News

Influence in Trump’s America

Welcome to a new era in public policy.

The president will now personally play a direct role in negotiating with industry leaders. Obamacare, as we know it, is facing its final days. Immigration reform is up against the wall. Early estimates of congressional GOP tax cuts and infrastructure investments indicate they will not necessarily be deficit-neutral.

No matter your politics, it is a time to reevaluate how we communicate. The goal posts are shifting, and the lexicon – the very words and phrases underpinning public policy – is being rewritten and redefined. Americans are no longer merely fussing over where they get their news; they’re now fighting over what exactly constitutes a fact.

Every week since Election Day, we’ve placed surveys – statewide and nationwide – in the field asking the very voters who’ve reshaped our political landscape their concerns, their priorities, in their words.

Our approach is built on a three-step research model that can be applied to any public or private endeavor, from the repeal of a law to an IPO:

  1. Qualitative – Gather two dozen or more real people in a room where we create a language laboratory, testing the written and spoken words and phrases, speeches and ads … you name it.

  2. Quantitative – Take those findings and test them against a scientifically relevant sample of the key audience.

  3. Measuring Performance – Deliver language results that truly move the needle in public perception – and measure their impact and effectiveness, step by step, day by day.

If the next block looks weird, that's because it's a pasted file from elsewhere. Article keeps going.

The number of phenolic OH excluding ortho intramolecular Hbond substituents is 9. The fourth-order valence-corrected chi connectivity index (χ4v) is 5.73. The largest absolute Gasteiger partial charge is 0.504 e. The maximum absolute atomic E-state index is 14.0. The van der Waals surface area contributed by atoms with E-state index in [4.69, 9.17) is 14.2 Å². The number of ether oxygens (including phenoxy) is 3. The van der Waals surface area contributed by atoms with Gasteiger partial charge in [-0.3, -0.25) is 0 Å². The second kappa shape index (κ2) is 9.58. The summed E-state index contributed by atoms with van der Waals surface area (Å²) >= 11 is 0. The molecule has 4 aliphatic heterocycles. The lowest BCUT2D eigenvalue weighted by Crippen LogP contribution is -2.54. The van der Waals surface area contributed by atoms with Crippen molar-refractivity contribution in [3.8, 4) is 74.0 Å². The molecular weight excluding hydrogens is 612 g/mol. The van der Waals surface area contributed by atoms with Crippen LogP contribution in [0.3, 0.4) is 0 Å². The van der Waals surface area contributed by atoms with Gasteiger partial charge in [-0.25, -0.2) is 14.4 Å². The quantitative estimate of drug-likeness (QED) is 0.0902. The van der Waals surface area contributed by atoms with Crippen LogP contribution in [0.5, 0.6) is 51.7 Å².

If you’re not constantly challenging your industry assumptions, you’re at risk of being blindsided by subtle tide shifts in public opinion, which can swell to waves of outrage. When you rely solely on insulated corporate and political communications staff to craft your public policy, you’re not having a conversation with your audience – you’re speaking at them.

It’s no longer about the messenger – it’s about the message. A great communicator isn’t always defined by the strength of their substance or the style of their speech. As President Trump has shown us, brevity and bluntness can best the most practiced political prose.

Instant global communication is allowing a freer, faster flow of ideas – one that shortens the lifespans of terminology and cultural attitudes. What once took root for an entire generation now might last a few years – or only a few weeks. Is your story going to stick?

The party in power faces the same predicament. That the GOP finally found success in today’s digital media environment is a testament to their preparation and prowess. But, political favor ebbs and flows. They ignore Independents and Democrats at their own peril.

Still, we’re in the opening days of the Republican Renaissance, for however long it may last. Leaders at every level – of all stripes – are coming to terms with that, and looking to find their voice anew.

To strike the right chord, look no further than the public at large. Amid the shouting and the stumping, people are straining to be heard.

Americans aren’t necessarily angry with one another. They’re angry that the other side isn’t listening to them. They’re angry that their elected leaders aren’t listening to them. They’re angry that corporate America isn’t listening to them. The first step towards unity is to stop talking and start hearing the real voice of the American people.

The message you’re looking for is already out there – in living rooms, cafes, and shopping malls across America.

The question is: are you listening?

Tom Rodriguez is a communications advisor at Luntz Global.